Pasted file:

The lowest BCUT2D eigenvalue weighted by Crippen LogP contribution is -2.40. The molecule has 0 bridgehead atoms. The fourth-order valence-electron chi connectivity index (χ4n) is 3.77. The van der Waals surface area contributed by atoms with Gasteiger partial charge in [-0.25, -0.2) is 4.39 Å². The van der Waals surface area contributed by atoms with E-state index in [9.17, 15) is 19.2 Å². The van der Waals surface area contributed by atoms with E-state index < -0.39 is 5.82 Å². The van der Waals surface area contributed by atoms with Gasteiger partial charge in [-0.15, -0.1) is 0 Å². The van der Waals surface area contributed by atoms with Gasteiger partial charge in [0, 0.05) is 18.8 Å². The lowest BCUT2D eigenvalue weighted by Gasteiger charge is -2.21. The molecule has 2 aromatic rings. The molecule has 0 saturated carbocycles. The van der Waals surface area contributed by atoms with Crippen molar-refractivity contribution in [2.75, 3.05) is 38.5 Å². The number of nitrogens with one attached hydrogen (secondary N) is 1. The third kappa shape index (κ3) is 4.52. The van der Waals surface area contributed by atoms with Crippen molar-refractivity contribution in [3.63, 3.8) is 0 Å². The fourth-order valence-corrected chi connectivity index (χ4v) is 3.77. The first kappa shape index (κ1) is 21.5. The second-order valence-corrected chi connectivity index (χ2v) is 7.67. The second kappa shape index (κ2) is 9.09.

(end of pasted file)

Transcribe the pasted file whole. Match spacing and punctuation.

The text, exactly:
The lowest BCUT2D eigenvalue weighted by Crippen LogP contribution is -2.40. The molecule has 0 bridgehead atoms. The fourth-order valence-electron chi connectivity index (χ4n) is 3.77. The van der Waals surface area contributed by atoms with Gasteiger partial charge in [-0.25, -0.2) is 4.39 Å². The van der Waals surface area contributed by atoms with E-state index in [9.17, 15) is 19.2 Å². The van der Waals surface area contributed by atoms with E-state index < -0.39 is 5.82 Å². The van der Waals surface area contributed by atoms with Gasteiger partial charge in [-0.15, -0.1) is 0 Å². The van der Waals surface area contributed by atoms with Gasteiger partial charge in [0, 0.05) is 18.8 Å². The lowest BCUT2D eigenvalue weighted by Gasteiger charge is -2.21. The molecule has 2 aromatic rings. The molecule has 0 saturated carbocycles. The van der Waals surface area contributed by atoms with Crippen molar-refractivity contribution in [2.75, 3.05) is 38.5 Å². The number of nitrogens with one attached hydrogen (secondary N) is 1. The third kappa shape index (κ3) is 4.52. The van der Waals surface area contributed by atoms with Crippen molar-refractivity contribution in [3.63, 3.8) is 0 Å². The fourth-order valence-corrected chi connectivity index (χ4v) is 3.77. The first kappa shape index (κ1) is 21.5. The second-order valence-corrected chi connectivity index (χ2v) is 7.67. The second kappa shape index (κ2) is 9.09.